Right in front of the historic Museum Fridericianum is the “Parthenon of Books,” an edifice entirely built of books from around the world.

There is no information as of yet on documenta 15, presumably to be held in 2022.

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de Young Offers a Peek into Regional Art

A photo taken of the outside of the De Young Museum in San Francisco.

The De Young Museum, located in San Francisco.
Photo credit: Shutterstock

San Francisco’s de Young Museum has been part of the city since 1895, connecting visitors with art from around the world. Particularly since its redesign in October of 2005, it’s been a welcoming way to experience regional art, in particular art that originated in the Americas, Africa, and Oceania. Several of its upcoming exhibits, including Teotihuacan: City of Water, City of Fire (opening in September), Beyond the Surface: Worldwide Embroidery Traditions (opening in December), and Revelations: Art from the African American South (currently running through April) provide visitors with a look into other cultures and their art.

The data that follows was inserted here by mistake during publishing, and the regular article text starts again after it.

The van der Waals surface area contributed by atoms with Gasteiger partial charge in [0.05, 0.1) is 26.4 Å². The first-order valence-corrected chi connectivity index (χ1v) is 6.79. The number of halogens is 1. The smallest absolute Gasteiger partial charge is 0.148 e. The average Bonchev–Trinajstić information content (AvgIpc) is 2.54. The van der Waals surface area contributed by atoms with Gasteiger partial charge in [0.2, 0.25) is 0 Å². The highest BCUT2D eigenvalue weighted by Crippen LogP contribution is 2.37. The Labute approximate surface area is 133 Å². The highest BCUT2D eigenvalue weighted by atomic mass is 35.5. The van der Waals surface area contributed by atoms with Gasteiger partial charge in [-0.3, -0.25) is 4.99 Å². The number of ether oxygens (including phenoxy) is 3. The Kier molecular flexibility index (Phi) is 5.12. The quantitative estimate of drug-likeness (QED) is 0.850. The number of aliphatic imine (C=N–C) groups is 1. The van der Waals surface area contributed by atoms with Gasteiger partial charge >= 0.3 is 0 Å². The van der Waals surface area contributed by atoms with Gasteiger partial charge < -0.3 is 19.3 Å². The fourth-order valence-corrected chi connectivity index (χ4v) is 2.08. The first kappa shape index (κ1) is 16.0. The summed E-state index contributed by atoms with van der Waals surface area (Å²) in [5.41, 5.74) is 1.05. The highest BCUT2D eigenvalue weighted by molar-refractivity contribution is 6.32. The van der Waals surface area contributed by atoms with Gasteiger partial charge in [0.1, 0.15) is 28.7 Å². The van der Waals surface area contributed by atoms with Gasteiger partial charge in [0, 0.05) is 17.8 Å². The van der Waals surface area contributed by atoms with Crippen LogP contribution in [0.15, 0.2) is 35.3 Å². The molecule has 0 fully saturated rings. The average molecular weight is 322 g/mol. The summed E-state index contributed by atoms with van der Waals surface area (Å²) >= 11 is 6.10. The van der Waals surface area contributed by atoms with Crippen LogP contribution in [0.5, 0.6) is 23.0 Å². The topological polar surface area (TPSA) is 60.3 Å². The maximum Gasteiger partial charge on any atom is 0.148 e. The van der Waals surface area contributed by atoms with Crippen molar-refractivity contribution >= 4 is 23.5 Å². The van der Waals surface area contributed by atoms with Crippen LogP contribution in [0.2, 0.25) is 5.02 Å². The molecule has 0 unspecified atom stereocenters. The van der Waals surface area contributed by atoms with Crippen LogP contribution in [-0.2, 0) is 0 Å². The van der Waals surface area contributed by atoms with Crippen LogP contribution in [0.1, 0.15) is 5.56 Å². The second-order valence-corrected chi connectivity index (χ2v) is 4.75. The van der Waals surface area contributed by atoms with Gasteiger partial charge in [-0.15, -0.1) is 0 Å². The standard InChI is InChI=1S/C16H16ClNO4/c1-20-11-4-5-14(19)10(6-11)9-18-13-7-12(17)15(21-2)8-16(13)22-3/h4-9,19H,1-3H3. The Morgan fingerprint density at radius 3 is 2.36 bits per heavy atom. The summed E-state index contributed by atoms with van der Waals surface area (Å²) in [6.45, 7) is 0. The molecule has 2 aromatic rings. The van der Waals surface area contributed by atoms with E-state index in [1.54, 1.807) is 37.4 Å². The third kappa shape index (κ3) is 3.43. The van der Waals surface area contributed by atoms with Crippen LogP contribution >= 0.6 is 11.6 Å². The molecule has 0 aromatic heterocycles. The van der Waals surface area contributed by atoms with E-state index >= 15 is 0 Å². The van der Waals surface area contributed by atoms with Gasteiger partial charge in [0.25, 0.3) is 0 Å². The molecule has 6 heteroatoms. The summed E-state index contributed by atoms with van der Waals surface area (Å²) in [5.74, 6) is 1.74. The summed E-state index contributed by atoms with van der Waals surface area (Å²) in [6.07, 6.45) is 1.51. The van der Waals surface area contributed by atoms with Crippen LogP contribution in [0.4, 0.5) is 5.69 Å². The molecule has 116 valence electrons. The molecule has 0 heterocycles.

One of the biggest sources of the de Young’s multicultural offerings is the Thomas W. Weisel Family Collection, made up of donations from Silicon Valley businessman Thom Weisel. While he’s mostly known for his business dealings over the years, Weisel is also a longtime collector and advocate of Native American art. The Weisel Family Collection includes 200 objects, from 11th-century Mimbres ceramics to masterworks of Navajo weaving. They originate from a variety of cultures and include the first Plains ledger drawings to become part of the museum’s collection.

In addition to this more permanent resource, the de Young will be showing several exhibits that focus on regional art from different cultures.

From September to February, the de Young will host Teotihuacan: City of Water, City of Fire, an exhibit focusing on artwork from the ancient Mexican city. Teotihuacan is now a UNESCO World Heritage Site, as well as the most-visited archaeological dig in Mexico. The exhibit will feature never-before-seen discoveries and loans from both Mexican and US cultural organizations. Ritual objects, mural paintings, ceramics, and stone sculptures will give visitosr an inkling of what the city might have been like during its heyday.

Then in December, Beyond the Surface: Worldwide Embroidery Traditions will open, offering a closer look at embroidery from around the world. The exhibit will offer both a look at the intricate stitches and the connections between the work and the cultures that inspired it.